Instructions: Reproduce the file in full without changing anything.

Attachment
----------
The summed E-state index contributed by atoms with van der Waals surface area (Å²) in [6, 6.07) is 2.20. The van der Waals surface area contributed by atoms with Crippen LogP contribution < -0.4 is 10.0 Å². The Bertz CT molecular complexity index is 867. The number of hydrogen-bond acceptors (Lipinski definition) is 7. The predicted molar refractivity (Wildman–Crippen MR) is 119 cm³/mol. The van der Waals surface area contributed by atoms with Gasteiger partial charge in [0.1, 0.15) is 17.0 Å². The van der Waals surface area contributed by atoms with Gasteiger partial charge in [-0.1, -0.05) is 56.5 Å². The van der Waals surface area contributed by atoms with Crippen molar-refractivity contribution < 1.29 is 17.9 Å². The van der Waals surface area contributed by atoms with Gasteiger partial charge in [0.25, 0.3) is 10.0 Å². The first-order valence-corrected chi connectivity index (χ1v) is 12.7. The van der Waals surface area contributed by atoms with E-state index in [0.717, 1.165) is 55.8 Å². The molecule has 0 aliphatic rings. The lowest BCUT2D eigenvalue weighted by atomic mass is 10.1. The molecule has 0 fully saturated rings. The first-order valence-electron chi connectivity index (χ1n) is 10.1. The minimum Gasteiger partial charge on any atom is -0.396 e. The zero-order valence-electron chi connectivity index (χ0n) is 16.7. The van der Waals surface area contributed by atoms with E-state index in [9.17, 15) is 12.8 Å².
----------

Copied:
The summed E-state index contributed by atoms with van der Waals surface area (Å²) in [6, 6.07) is 2.20. The van der Waals surface area contributed by atoms with Crippen LogP contribution < -0.4 is 10.0 Å². The Bertz CT molecular complexity index is 867. The number of hydrogen-bond acceptors (Lipinski definition) is 7. The predicted molar refractivity (Wildman–Crippen MR) is 119 cm³/mol. The van der Waals surface area contributed by atoms with Gasteiger partial charge in [0.1, 0.15) is 17.0 Å². The van der Waals surface area contributed by atoms with Gasteiger partial charge in [-0.1, -0.05) is 56.5 Å². The van der Waals surface area contributed by atoms with Crippen molar-refractivity contribution < 1.29 is 17.9 Å². The van der Waals surface area contributed by atoms with Gasteiger partial charge in [0.25, 0.3) is 10.0 Å². The first-order valence-corrected chi connectivity index (χ1v) is 12.7. The van der Waals surface area contributed by atoms with E-state index in [0.717, 1.165) is 55.8 Å². The molecule has 0 aliphatic rings. The lowest BCUT2D eigenvalue weighted by atomic mass is 10.1. The molecule has 0 fully saturated rings. The first-order valence-electron chi connectivity index (χ1n) is 10.1. The minimum Gasteiger partial charge on any atom is -0.396 e. The zero-order valence-electron chi connectivity index (χ0n) is 16.7. The van der Waals surface area contributed by atoms with E-state index in [9.17, 15) is 12.8 Å².